Garry Kasparpov on Bobby Fischer: "There is no moral at the end of the tragic fable, nothing contagious in need of quarantine. Bobby Fischer was one of a kind, his failings as banal as his chess was brilliant."

Backwatersman reconsiders the cricket writing of Neville Cardus.

The ghost trains from Sheffield to Cleethorpes

The Brigg Line Group, its website says, exists to promote services on the Sheffield - Worksop - Retford - Gainsborough - Lincoln line and on the branch line from Gainsborough via Brigg and Grimsby to Cleethorpes.

Northern Rail operates a daily serviceon the Sheffield - Lincoln route, but the Sheffield to Cleethorpes trains run on Saturdays only.

The Brigg Line Group argues that the Lincoln service needs to be improved and the Cleethorpes service should operate six days a week.

And I find that on Saturday I photographed a departure board showing one of these Cleethorpes ghost trains.

I travelled on this line a couple of times before it lost its daily service in 1993. If it were in the South East of England it would enjoy daily services and probably be electrified too.

Sunday, November 12, 2017

Sid James sings and dances

Sid James was a linchpin of the Carry On films. He appeared in every British picture for 20 years after the war. But have your ever seen him as a song and dance man?

He was in the 1960s film musical Three Hats for Lisa. Note the presence here of Una Stubbs and, trying hard to be an "all round family entertainer" - an ambition that ruined more than one British pop career - Joe Brown.

The pleasingly acerbic lyrics are by Leslie Bricusse, who wrote all the words and music for the songs in the film.

Mind you, it's not very good.

Goodbye to Phil Reilly - and a note on Liberal Democrat history

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Phil Reilly has announced his decision to step down as the Liberal Democrats' director of communications in a post on Lib Dem Voice.

I wish him well for the future. If nothing else, the remarkably spirited reaction of the party press office to the straitened circumstances of the past couple of years has helped keep members cheerful.

However, in the post Phil repeats a version of party history that has long been popular in Nick Clegg's inner circle.

Writing of the first leaders' debate in the 2010 general election, he says:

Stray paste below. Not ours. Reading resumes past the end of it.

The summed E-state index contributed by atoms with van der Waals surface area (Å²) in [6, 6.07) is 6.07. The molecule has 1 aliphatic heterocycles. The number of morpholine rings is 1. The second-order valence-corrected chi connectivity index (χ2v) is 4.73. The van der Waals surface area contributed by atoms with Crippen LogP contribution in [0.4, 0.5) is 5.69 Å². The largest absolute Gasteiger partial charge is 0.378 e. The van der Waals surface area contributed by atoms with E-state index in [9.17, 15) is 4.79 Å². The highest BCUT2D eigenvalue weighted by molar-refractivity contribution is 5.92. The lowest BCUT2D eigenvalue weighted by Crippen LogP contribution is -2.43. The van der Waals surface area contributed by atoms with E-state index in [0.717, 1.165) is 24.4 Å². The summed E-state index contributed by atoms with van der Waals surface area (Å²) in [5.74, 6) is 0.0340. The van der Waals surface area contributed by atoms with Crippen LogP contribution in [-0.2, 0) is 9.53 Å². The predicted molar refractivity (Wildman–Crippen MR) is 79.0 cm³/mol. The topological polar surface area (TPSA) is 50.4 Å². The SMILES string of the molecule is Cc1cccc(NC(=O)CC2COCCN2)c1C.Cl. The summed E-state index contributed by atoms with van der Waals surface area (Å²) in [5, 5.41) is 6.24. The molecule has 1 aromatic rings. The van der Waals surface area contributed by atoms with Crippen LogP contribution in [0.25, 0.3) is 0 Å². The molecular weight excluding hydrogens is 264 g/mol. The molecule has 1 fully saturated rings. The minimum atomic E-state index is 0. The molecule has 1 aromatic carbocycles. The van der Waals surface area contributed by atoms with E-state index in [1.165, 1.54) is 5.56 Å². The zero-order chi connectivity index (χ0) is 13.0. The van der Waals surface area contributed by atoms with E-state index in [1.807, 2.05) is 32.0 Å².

That night changed the course of our party’s fortunes, but it also changed my life. I had joined the press office of a party that hadn’t been in national government for decades, with no expectation that would be changing any time soon. A few short years later I would be working in 10 Downing Street.
It is true that the Lib Dem vote did rise a little at the 2010 election - no doubt Nick's performance in the debates had a lot to do with that.

But we emerged from that election with a place in government because of the way the Labour and Tory votes divided and what that meant in terms of seats.

That outcome was a fluke, as evidenced by the fact that we went into that election with 62 MPs and emerged with 57.

But I am more worried that this account give the wrong impression of the Liberal Party and Liberal Democrats in the years before Nick Clegg became leader.

I was sure I had answered it before, and indeed I had.

That post led me to a post on Liberator's blog by Simon Titley. And Simon led me to one on Lib Dem Voice from 2013 by Nigel Lindsay.

Nigel points out, rightly, that David Steel, Paddy Ashdown and Charles Kennedy all faced the electorate with serious and detailed plans for government.

And he goes on to say:
Liberal Democrats were arguably more effective as a party of government before Nick Clegg became leader.  the decade from 2000 to 2010, Liberal Democrats were coalition partners in the governments of both Scotland and Wales.   The achievements of Liberal Democrat Ministers in those governments were far-reaching and radical. Significantly, they punched above their electoral weight and delivered effectively on their manifesto pledges. Fair voting in local elections, free personal care for the elderly, and no university tuition fees are just some of the party’s achievements in government in Scotland.